'fork' and signals are so "Unixy" - Minix

This is a discussion on 'fork' and signals are so "Unixy" - Minix ; I'm from the Windows programming world and find 'fork' and signals kinda foreign. I know what they do, but I prefer the process model and event subsystem of Windows. I wish Minix would do something similar to Windows in those ...

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Thread: 'fork' and signals are so "Unixy"

  1. 'fork' and signals are so "Unixy"

    I'm from the Windows programming world and find 'fork' and signals
    kinda foreign. I know what they do, but I prefer the process model and
    event subsystem of Windows. I wish Minix would do something similar
    to Windows in those two regards rather than labeling itself "just another
    Unix" which I think it does if it carries over too many Unix programming
    paradigms. To me, if I see SIGanything in code, that equals Unix rather
    than anything new & improved (it also says to me, non-portable).

    I could say similar things about X-Windows. I don't particularly like a
    lot about the Windows GUI API, that is until I look at the X-Windows
    stuff and then I count my blessings!

    Tony



  2. Re: 'fork' and signals are so "Unixy"

    > I'm from the Windows programming world and find 'fork' and signals
    > kinda foreign. I know what they do, but I prefer the process model and
    > event subsystem of Windows. I wish Minix would do something similar
    > to Windows in those two regards rather than labeling itself "just
    > another Unix" which I think it does if it carries over too many Unix
    > programming paradigms. To me, if I see SIGanything in code, that
    > equals Unix rather than anything new & improved (it also says to me,
    > non-portable).


    These interfaces are defined by Posix and they are meant to improve
    portability. Since all Unix-like operating systems support this API,
    portability of programs written for it is actually very good. You can
    even compile these programs for Windows, for which Posix
    implementations are also available (such as Cygwin).

    The API doesn't tell you much about the OS though. You can make
    something new&improved without changing the API. In fact this is what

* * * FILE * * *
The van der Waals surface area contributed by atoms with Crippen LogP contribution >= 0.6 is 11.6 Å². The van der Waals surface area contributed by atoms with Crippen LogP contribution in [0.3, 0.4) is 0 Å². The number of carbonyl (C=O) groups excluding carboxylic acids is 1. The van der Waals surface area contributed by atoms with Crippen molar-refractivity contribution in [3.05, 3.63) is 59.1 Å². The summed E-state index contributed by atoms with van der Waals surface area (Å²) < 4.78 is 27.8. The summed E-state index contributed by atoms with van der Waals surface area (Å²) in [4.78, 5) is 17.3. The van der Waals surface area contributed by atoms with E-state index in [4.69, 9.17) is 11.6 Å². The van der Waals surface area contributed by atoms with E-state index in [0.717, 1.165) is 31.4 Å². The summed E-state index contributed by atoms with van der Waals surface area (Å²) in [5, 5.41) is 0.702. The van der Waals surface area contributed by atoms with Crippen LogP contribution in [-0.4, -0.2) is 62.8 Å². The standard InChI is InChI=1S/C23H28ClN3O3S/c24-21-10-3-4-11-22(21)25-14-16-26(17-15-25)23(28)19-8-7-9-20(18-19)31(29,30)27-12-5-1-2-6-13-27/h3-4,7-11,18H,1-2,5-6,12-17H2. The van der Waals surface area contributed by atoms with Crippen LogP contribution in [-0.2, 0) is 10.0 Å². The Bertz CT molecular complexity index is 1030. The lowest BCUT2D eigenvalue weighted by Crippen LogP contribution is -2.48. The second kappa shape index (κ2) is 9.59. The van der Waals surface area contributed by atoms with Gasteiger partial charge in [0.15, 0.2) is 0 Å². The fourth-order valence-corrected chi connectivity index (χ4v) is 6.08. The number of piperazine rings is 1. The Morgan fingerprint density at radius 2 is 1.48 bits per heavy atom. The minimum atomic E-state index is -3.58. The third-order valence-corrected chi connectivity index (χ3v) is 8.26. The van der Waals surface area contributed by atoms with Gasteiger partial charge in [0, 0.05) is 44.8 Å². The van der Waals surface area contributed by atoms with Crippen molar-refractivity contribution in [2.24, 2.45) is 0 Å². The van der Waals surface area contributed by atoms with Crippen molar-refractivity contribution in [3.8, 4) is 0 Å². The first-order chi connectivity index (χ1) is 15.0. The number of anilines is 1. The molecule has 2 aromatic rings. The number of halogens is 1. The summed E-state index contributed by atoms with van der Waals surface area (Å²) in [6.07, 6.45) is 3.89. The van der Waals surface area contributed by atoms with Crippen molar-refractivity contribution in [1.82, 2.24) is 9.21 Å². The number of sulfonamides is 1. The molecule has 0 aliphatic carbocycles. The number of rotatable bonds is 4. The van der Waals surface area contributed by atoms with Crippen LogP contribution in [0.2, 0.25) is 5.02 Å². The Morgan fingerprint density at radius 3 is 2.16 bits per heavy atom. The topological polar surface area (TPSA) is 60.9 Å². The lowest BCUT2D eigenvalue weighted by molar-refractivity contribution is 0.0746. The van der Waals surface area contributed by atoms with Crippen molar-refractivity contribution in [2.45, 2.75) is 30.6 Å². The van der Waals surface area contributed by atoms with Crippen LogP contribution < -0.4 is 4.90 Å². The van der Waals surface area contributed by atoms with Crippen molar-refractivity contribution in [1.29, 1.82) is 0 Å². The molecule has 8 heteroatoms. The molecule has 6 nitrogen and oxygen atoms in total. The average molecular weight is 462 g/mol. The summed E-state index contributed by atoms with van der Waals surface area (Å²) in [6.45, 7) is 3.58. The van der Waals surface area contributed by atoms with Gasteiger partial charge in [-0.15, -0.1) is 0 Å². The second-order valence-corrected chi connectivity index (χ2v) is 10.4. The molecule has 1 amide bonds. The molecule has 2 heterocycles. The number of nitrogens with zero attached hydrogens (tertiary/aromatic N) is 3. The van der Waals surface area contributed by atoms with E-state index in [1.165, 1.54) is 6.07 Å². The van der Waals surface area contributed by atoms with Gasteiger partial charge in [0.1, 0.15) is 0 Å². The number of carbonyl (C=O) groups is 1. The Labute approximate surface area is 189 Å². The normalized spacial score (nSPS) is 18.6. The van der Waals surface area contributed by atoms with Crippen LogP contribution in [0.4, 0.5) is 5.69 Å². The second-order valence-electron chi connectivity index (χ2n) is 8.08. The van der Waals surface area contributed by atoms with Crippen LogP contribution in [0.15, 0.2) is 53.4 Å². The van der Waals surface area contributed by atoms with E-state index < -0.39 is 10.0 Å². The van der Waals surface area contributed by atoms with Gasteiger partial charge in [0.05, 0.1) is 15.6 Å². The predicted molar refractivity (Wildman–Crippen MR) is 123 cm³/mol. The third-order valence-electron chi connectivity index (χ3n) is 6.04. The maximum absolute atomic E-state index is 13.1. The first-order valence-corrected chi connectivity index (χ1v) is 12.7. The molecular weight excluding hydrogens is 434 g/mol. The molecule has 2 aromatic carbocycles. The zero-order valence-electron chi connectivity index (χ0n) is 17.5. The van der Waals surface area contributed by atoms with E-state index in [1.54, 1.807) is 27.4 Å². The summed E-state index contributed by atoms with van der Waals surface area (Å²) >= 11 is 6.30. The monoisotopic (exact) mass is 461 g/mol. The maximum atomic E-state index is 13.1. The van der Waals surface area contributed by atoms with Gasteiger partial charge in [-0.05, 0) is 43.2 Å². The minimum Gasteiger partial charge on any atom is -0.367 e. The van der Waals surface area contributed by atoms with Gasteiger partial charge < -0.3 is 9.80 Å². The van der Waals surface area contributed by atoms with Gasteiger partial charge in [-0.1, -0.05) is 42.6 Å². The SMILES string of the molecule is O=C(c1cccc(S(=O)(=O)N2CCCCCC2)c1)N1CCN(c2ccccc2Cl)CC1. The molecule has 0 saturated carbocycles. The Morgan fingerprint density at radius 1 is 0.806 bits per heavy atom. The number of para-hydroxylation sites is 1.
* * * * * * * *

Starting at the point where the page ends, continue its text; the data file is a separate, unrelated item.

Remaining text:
Windows also did multiple times: the API of current Windows versions is
    still a superset of that of Windows 95, even though they changed a lot
    underneath.

    Changing the API everytime you make a new OS means it takes a lot of
    time to port programs to it, resulting in fewer applications being
    available, resulting in the OS not becoming popular.

    If you want an open source OS similar to Windows you could take a look
    at ReactOS, which aims at implementing the Win32 API (but AFAIK isn't
    very mature yet).



  3. Re: 'fork' and signals are so "Unixy"


    Tony wrote:
    > I'm from the Windows programming world and find 'fork' and signals
    > kinda foreign. I know what they do, but I prefer the process model and
    > event subsystem of Windows.


    There's one exercise question in the minix book that says something
    like this: windows doesnt fork processes. use your brain to to figure
    out what it does instead. I've not been able to come up with an answer.
    Clearly there needs to exists some kind of a mechanism to enter new
    processes into the process table; but who triggers such insertions?
    other processes? what code do these newly inserted processes run? and
    who owns them?

    thx,

    martin


  4. Re: 'fork' and signals are so "Unixy"

    > > I'm from the Windows programming world and find 'fork' and signals
    > > kinda foreign. I know what they do, but I prefer the process model
    > > and event subsystem of Windows.

    >
    > There's one exercise question in the minix book that says something
    > like this: windows doesnt fork processes. use your brain to to figure
    > out what it does instead. I've not been able to come up with an
    > answer. Clearly there needs to exists some kind of a mechanism to
    > enter new processes into the process table; but who triggers such
    > insertions? other processes? what code do these newly inserted
    > processes run? and who owns them?


    It uses the CreateProcess API function instead:
    http://tinyurl.com/2d4m

    Basically this function combines fork with exec, including also
    features related to security and redirection. Combining this in a
    single function call makes it more efficient, as there is no need to
    copy a process which would be overwritten afterwards anyways.

    Also note that in Windows using multiple threads is much more common
    than using multiple processes, as is more often done in Unices. This is
    probably because Windows provides kernel threads and (almost?) the
    entire API is threadsafe (much unlike Posix). Therefore CreateThread is
    also used in situations where in Posix one would be likely to use fork.

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